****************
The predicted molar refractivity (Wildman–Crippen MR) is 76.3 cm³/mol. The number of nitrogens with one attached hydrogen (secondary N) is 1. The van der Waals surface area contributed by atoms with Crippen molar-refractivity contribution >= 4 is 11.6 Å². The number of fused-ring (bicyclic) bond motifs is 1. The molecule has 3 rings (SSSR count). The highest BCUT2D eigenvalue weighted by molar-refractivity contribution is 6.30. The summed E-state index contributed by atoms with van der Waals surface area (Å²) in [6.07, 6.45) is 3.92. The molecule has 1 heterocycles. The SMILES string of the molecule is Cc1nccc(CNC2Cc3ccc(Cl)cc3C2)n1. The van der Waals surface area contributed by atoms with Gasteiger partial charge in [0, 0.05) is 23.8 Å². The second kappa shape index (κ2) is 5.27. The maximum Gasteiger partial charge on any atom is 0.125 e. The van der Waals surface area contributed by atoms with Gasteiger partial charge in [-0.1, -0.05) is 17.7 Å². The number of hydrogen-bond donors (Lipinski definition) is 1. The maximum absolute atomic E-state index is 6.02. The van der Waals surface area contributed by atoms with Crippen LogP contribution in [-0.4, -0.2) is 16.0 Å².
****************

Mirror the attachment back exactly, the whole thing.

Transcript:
The predicted molar refractivity (Wildman–Crippen MR) is 76.3 cm³/mol. The number of nitrogens with one attached hydrogen (secondary N) is 1. The van der Waals surface area contributed by atoms with Crippen molar-refractivity contribution >= 4 is 11.6 Å². The number of fused-ring (bicyclic) bond motifs is 1. The molecule has 3 rings (SSSR count). The highest BCUT2D eigenvalue weighted by molar-refractivity contribution is 6.30. The summed E-state index contributed by atoms with van der Waals surface area (Å²) in [6.07, 6.45) is 3.92. The molecule has 1 heterocycles. The SMILES string of the molecule is Cc1nccc(CNC2Cc3ccc(Cl)cc3C2)n1. The van der Waals surface area contributed by atoms with Gasteiger partial charge in [0, 0.05) is 23.8 Å². The second kappa shape index (κ2) is 5.27. The maximum Gasteiger partial charge on any atom is 0.125 e. The van der Waals surface area contributed by atoms with Gasteiger partial charge in [-0.1, -0.05) is 17.7 Å². The number of hydrogen-bond donors (Lipinski definition) is 1. The maximum absolute atomic E-state index is 6.02. The van der Waals surface area contributed by atoms with Crippen LogP contribution in [-0.4, -0.2) is 16.0 Å².